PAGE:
When you go out and buy yourself new hardware or software you have the option of purchasing maintenance agreements at the same time. For software this generally provides the ability to constantly upgrade to the latest and greatest product. For hardware this tends to provide onsite support for when things go wrong and an SLA around that support arriving and the hardware being fixed.

I’ve been dealing with hardware and software vendors for years, I thought I’d share a couple of stories the really depict excellent service and the stuff that you never want to deal with as a customer.


The bad

When I started at one of my previous positions I walked into a Dell shop. If you aren’t familiar with that term it means that all hardware purchased was through Dell and that it gave us steeper discounts on the hardware that we would purchase.

I was put in charge of the Windows team pretty early at this company and we started to go through a hardware refresh. I sat down with the team and started asking questions about how things were with Dell. To a person they liked the hardware and what it delivered however they hated the service. There were common problems with SLAs not being met, the wrong replacement parts being delivered and phone support being unable to provide decent assistance.

I brought these issues to the Dell account rep and explained that we were looking at a fairly significant budget spend the next year on hardware (>$1m) and that I needed to see better results from the support team over there if I was going to spend any of that money with them.

Over the next 6 months I thoroughly documented every engagement with their support staff. This support engagements included:

  • Server down – customer impact
  • Hardware problem, replacement part needed – non-customer impacting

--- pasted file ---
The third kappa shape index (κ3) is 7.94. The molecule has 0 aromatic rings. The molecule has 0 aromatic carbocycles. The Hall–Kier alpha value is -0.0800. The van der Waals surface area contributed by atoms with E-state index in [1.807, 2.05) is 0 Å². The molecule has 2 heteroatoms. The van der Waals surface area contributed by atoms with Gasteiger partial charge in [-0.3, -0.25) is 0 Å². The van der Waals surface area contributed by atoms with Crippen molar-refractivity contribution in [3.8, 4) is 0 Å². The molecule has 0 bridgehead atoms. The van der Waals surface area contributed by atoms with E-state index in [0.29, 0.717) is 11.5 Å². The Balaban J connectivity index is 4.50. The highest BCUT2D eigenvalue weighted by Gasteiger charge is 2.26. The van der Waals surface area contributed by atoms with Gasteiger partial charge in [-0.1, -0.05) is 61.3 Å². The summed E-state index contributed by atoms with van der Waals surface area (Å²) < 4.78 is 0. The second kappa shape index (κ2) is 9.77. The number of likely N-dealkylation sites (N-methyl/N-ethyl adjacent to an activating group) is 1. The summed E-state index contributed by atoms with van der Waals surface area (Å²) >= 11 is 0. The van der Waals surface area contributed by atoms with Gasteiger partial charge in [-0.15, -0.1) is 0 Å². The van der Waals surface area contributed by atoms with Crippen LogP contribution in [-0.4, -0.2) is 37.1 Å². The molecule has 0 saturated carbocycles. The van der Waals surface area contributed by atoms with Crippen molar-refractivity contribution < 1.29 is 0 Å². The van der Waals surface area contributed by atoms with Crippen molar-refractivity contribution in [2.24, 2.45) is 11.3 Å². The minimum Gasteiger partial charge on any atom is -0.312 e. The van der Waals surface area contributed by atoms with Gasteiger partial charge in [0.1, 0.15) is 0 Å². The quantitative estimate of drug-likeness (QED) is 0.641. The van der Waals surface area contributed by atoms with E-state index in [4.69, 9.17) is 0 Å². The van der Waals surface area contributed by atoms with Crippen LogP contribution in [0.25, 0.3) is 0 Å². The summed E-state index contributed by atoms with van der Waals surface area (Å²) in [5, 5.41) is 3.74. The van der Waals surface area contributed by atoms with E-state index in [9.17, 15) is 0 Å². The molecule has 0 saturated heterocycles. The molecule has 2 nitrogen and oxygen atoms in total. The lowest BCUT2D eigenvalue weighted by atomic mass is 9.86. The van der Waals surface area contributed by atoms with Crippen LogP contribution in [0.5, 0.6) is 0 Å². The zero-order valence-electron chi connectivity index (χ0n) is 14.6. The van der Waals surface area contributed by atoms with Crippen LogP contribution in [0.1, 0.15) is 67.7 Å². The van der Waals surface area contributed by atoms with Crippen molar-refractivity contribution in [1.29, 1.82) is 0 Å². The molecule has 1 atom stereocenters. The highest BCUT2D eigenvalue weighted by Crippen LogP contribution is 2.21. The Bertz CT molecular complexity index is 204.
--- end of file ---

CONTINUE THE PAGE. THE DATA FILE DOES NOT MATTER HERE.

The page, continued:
• General troubleshooting assistance required – non-customer impacting

I’m sad to say that Dell was only able to meet the 4 x 7 x 365 agreement we had for hardware support in 10% of the cases that we opened. Techs would show up late (or not at all), parts would be incorrect even when the tech was onsite in time (techs did not bring the parts, they would be delivered separately) and we would have trouble getting anything above a level 2 tech person on the phone who’s troubleshooting ability seemed to be limited to “have you tried turning it off and back on again”.

This was several years ago and Dell might have significantly improved their support since then, however when I left the company we did not have a single Dell server in any of the three datacenters I had built out.


The good

Software has bugs. We all know that and have experienced problems with vendor applications, but what happens when you run into a significant issue and how does the vendor respond?

Recently SQLSentry released a new version of their Performance Advisor for SQL Server tool which is for monitoring and tuning SQL Server. I performed an upgrade to the new version and resumed monitoring, I didn’t run into any issues or problems.

A couple of days later I got a call from our Windows folks stating they had an alarm on high memory utilization on the monitoring server. I logged in to take a look and was shocked to see the SQLSentry monitoring service had consumed over 5GB of memory. I bounced the service and it reset itself. Over the next couple of days memory usage increased again, causing me to restart the service.

At this point I engaged the support folks, in particular Jason Hall (blog|twitter). We started triaging the issue.

We started up perfmon and captured a few counters to file to try and localize the memory leak. This allowed us to discover the leak was in unmanaged code, making the trouble a lot tougher to track down.

The next step was to install the Windows Debugging Tools from Microsoft. With these deployed and a set of symbols downloaded we used UMDH to capture the before and after log heap allocations for the monitoring service. One comparison log later and we were able to track the issue down to a leak in Microsoft’s managed wrapper for the VDS (Virtual Disk Service) subsystem which is used by SQLSentry to monitor mount points.